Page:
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Chemistry Density Experiments

by J.T. Barett, studioD

Density, a physical property of matter, is the mass of an object divided by its volume. For a given substance, the density is the same regardless of how much you have; scientists call this an intensive property. Basic chemistry density experiments include measuring the density of objects, comparing objects of different densities through buoyancy, observing density changes and identifying unknown substances based on their densities.

Measuring Density

Measuring the densities of several small items such as cubes, blocks and balls made of wood, metal and plastic makes a good introduction to the study of density. To determine the density of an object, students first measure the object's mass in grams. Next, they measure the object’s size and compute the volume based on the item’s shape. For example, the volume of a rectangular solid is its height multiplied by its width and depth. Using a calculator or pencil and paper, the students divide the measured mass by the volume to find the density of the object. In a similar manner, they can find the density of liquids in a beaker by first measuring the weight of an empty beaker, measuring it with liquid inside, then subtracting the first weight from the second to determine the mass of the liquid by itself. Then they can find the volume of the liquid by reading the markings on the beaker. Then, as before, divide the mass by the volume to determine the density of the liquid.

Comparing Density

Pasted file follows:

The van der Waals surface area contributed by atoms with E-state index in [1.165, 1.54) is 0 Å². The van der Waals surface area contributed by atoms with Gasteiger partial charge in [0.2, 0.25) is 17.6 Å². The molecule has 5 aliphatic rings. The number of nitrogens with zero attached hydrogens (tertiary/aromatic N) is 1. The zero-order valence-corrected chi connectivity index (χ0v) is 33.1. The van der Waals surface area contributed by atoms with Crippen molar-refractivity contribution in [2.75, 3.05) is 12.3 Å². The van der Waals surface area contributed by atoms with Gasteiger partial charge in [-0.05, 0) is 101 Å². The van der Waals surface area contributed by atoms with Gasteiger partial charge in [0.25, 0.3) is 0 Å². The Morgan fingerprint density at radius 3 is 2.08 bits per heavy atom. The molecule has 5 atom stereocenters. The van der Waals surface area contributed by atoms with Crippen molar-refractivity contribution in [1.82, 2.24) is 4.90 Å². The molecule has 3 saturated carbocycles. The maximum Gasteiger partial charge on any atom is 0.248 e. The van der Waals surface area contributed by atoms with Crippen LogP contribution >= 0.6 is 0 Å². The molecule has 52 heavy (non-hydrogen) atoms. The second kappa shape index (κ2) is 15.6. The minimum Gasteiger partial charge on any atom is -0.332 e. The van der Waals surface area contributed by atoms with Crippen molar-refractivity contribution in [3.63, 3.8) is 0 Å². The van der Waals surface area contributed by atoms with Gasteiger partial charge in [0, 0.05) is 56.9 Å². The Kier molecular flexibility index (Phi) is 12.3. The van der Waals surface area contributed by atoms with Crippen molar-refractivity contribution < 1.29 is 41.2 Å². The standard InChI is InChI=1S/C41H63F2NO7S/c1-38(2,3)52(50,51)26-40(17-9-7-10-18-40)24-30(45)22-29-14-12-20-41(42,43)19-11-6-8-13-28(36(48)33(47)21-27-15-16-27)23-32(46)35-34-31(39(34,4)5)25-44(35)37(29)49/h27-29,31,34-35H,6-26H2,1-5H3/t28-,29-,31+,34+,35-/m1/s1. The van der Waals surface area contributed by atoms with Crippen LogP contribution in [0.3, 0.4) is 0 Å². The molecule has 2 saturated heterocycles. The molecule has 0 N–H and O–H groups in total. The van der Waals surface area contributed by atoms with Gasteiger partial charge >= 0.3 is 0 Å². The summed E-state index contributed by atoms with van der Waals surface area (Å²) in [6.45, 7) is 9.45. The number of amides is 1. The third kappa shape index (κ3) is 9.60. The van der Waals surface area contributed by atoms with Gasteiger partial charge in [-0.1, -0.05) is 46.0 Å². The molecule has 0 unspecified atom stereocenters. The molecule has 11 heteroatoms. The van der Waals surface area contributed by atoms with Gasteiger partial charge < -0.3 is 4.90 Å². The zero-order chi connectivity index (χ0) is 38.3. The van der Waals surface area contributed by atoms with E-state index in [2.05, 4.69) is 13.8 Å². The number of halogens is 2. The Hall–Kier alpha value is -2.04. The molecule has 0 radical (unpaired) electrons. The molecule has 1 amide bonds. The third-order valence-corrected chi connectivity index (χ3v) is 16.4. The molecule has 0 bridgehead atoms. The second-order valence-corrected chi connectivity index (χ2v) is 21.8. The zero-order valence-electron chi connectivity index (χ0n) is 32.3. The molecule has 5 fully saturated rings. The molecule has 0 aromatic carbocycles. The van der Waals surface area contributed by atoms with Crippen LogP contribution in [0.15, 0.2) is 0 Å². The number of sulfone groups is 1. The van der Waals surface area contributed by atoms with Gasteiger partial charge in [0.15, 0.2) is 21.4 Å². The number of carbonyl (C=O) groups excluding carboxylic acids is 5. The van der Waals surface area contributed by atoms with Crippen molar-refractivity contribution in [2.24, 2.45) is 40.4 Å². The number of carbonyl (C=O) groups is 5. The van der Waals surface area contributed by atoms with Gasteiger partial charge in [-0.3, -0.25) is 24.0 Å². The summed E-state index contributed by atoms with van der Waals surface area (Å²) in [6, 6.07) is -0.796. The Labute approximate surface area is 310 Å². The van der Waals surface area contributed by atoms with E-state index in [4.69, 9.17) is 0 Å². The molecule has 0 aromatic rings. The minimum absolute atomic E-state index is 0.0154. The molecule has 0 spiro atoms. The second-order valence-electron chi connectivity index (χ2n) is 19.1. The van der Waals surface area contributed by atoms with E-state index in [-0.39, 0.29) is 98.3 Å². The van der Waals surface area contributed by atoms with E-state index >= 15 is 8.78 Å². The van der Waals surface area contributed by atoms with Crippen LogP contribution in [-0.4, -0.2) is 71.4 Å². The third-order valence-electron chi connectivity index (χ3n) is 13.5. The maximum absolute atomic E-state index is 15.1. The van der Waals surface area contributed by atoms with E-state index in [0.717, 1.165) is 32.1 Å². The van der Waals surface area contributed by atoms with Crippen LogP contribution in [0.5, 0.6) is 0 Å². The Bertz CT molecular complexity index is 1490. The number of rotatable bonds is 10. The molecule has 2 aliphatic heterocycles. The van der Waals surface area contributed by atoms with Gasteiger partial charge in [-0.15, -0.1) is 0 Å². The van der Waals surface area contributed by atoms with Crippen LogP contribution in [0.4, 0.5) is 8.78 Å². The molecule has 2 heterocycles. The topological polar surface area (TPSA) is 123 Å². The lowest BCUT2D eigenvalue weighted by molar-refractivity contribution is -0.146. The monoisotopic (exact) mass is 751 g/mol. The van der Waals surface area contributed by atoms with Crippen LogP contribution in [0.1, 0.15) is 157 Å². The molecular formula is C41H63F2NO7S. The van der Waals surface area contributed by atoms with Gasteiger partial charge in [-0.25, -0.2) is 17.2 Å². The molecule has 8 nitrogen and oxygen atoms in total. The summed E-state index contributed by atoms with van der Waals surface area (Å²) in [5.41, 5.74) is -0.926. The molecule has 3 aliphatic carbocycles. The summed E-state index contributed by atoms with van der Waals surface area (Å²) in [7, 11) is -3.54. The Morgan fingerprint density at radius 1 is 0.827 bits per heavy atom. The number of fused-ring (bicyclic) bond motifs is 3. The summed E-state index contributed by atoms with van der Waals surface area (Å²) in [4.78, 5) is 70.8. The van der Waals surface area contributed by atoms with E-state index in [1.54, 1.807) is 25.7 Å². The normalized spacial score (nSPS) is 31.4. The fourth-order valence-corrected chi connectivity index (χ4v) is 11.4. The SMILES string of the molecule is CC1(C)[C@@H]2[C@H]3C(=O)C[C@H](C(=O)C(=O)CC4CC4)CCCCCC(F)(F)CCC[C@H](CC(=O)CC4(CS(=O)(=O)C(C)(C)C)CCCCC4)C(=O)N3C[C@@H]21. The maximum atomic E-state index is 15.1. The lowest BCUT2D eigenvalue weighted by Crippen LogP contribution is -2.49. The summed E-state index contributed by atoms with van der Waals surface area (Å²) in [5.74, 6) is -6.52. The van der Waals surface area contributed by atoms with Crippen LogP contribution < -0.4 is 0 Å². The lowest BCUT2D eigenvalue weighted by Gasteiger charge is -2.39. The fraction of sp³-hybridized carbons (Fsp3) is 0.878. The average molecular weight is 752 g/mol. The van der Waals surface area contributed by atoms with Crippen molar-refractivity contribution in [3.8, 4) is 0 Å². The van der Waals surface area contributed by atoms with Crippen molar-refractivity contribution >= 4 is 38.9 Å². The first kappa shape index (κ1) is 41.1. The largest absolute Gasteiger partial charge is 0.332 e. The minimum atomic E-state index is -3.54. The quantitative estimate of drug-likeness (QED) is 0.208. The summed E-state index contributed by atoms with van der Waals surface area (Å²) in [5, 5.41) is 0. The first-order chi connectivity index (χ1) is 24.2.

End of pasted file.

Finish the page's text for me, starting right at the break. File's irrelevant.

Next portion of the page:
Students can easily compare the densities of a liquid and solid by placing the solid object in a beaker containing the liquid. If the solid object floats, its density is less than the liquid’s. If the object sinks to the bottom, it is more dense than the liquid. The same experiment works with oil and water. A less dense oil forms a layer on top of the water, while a more dense oil sinks to the bottom.

Observing Density Changes

Many things expand and contract due to temperature changes; because their sizes change but masses stay constant, their densities also change. Measure out 100mL of water, find its density and write down the results. In an open container, put the water in a freezer and let it turn to ice. Carefully remove the ice from the container, find its density, and compare it to the value for water. Note that water is one of the few substances that become less dense when turning from liquid to solid.

Identifying Unknown Substances

Sometimes, you can use the density of an unknown substance to help identify the substance. One typical lab experiment to illustrate this process uses small blocks of aluminum, lead, iron and copper, painted to hide their metallic appearance. Have students find the density of each unknown object. Then, using a reference table that lists the densities of various metals the students should be able to identify the substance based on the densities listed in the table.

About the Author

Chicago native J.T. Barett has a Bachelor of Science in physics from Northeastern Illinois University and has been writing since 1991. He has contributed to "Foresight Update," a nanotechnology newsletter from the Foresight Institute. He also contributed to the book, "Nanotechnology: Molecular Speculations on Global Abundance."

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